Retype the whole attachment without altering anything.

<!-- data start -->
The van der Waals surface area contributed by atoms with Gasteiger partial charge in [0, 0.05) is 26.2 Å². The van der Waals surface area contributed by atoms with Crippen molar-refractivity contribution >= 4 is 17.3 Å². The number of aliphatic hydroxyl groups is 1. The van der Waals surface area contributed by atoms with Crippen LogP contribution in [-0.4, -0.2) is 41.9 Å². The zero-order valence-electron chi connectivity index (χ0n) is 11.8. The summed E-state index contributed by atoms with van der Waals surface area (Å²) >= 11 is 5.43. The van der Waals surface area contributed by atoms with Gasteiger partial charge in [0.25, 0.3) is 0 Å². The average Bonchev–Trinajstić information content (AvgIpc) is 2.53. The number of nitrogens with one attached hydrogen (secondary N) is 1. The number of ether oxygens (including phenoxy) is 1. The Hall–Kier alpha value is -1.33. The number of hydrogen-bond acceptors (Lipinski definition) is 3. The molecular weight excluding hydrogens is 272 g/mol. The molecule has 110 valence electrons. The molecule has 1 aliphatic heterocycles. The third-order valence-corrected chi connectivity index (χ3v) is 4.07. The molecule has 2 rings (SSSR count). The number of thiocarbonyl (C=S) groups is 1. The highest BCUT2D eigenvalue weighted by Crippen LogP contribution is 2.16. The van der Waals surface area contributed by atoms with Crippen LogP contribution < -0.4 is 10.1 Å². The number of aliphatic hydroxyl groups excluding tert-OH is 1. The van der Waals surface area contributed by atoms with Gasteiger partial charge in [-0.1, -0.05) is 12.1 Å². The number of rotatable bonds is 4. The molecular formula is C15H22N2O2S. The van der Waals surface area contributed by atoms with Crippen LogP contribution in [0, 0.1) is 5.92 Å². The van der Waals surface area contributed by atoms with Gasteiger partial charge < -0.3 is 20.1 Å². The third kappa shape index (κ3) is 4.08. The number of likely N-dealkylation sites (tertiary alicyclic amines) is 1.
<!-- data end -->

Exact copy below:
The van der Waals surface area contributed by atoms with Gasteiger partial charge in [0, 0.05) is 26.2 Å². The van der Waals surface area contributed by atoms with Crippen molar-refractivity contribution >= 4 is 17.3 Å². The number of aliphatic hydroxyl groups is 1. The van der Waals surface area contributed by atoms with Crippen LogP contribution in [-0.4, -0.2) is 41.9 Å². The zero-order valence-electron chi connectivity index (χ0n) is 11.8. The summed E-state index contributed by atoms with van der Waals surface area (Å²) >= 11 is 5.43. The van der Waals surface area contributed by atoms with Gasteiger partial charge in [0.25, 0.3) is 0 Å². The average Bonchev–Trinajstić information content (AvgIpc) is 2.53. The number of nitrogens with one attached hydrogen (secondary N) is 1. The number of ether oxygens (including phenoxy) is 1. The Hall–Kier alpha value is -1.33. The number of hydrogen-bond acceptors (Lipinski definition) is 3. The molecular weight excluding hydrogens is 272 g/mol. The molecule has 110 valence electrons. The molecule has 1 aliphatic heterocycles. The third-order valence-corrected chi connectivity index (χ3v) is 4.07. The molecule has 2 rings (SSSR count). The number of thiocarbonyl (C=S) groups is 1. The highest BCUT2D eigenvalue weighted by Crippen LogP contribution is 2.16. The van der Waals surface area contributed by atoms with Crippen LogP contribution < -0.4 is 10.1 Å². The number of aliphatic hydroxyl groups excluding tert-OH is 1. The van der Waals surface area contributed by atoms with Gasteiger partial charge in [-0.1, -0.05) is 12.1 Å². The number of rotatable bonds is 4. The molecular formula is C15H22N2O2S. The van der Waals surface area contributed by atoms with Crippen LogP contribution in [0, 0.1) is 5.92 Å². The van der Waals surface area contributed by atoms with Gasteiger partial charge < -0.3 is 20.1 Å². The third kappa shape index (κ3) is 4.08. The number of likely N-dealkylation sites (tertiary alicyclic amines) is 1.